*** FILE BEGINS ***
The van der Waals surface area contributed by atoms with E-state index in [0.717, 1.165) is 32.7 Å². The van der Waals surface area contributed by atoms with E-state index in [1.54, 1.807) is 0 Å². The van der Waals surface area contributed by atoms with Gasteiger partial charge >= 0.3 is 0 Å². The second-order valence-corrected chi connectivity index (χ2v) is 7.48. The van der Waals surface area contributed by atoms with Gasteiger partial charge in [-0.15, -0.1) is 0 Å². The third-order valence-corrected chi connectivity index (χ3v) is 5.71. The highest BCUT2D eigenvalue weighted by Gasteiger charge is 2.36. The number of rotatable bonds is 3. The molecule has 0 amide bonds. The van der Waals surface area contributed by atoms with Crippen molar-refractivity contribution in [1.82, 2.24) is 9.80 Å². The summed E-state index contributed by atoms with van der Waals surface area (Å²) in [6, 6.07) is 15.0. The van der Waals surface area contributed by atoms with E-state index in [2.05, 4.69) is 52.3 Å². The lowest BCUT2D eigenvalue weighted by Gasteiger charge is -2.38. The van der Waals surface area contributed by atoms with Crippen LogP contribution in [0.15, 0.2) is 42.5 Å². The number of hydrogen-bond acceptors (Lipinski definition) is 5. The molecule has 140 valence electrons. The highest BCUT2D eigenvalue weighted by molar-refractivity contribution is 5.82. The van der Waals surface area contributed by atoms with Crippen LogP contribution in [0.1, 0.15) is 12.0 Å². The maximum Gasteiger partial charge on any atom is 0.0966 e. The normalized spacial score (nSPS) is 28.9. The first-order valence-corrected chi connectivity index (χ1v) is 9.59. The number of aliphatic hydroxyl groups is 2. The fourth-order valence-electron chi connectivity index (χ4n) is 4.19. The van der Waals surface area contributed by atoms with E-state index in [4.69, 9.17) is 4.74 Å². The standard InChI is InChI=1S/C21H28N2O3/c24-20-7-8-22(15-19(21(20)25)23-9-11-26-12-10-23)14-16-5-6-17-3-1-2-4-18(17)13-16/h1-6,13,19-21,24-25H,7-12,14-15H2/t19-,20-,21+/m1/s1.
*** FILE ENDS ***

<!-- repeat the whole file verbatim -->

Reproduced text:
The van der Waals surface area contributed by atoms with E-state index in [0.717, 1.165) is 32.7 Å². The van der Waals surface area contributed by atoms with E-state index in [1.54, 1.807) is 0 Å². The van der Waals surface area contributed by atoms with Gasteiger partial charge >= 0.3 is 0 Å². The second-order valence-corrected chi connectivity index (χ2v) is 7.48. The van der Waals surface area contributed by atoms with Gasteiger partial charge in [-0.15, -0.1) is 0 Å². The third-order valence-corrected chi connectivity index (χ3v) is 5.71. The highest BCUT2D eigenvalue weighted by Gasteiger charge is 2.36. The number of rotatable bonds is 3. The molecule has 0 amide bonds. The van der Waals surface area contributed by atoms with Crippen molar-refractivity contribution in [1.82, 2.24) is 9.80 Å². The summed E-state index contributed by atoms with van der Waals surface area (Å²) in [6, 6.07) is 15.0. The van der Waals surface area contributed by atoms with E-state index in [2.05, 4.69) is 52.3 Å². The lowest BCUT2D eigenvalue weighted by Gasteiger charge is -2.38. The van der Waals surface area contributed by atoms with Crippen LogP contribution in [0.15, 0.2) is 42.5 Å². The number of hydrogen-bond acceptors (Lipinski definition) is 5. The molecule has 140 valence electrons. The highest BCUT2D eigenvalue weighted by molar-refractivity contribution is 5.82. The van der Waals surface area contributed by atoms with Crippen LogP contribution in [0.1, 0.15) is 12.0 Å². The maximum Gasteiger partial charge on any atom is 0.0966 e. The normalized spacial score (nSPS) is 28.9. The first-order valence-corrected chi connectivity index (χ1v) is 9.59. The number of aliphatic hydroxyl groups is 2. The fourth-order valence-electron chi connectivity index (χ4n) is 4.19. The van der Waals surface area contributed by atoms with E-state index in [4.69, 9.17) is 4.74 Å². The standard InChI is InChI=1S/C21H28N2O3/c24-20-7-8-22(15-19(21(20)25)23-9-11-26-12-10-23)14-16-5-6-17-3-1-2-4-18(17)13-16/h1-6,13,19-21,24-25H,7-12,14-15H2/t19-,20-,21+/m1/s1.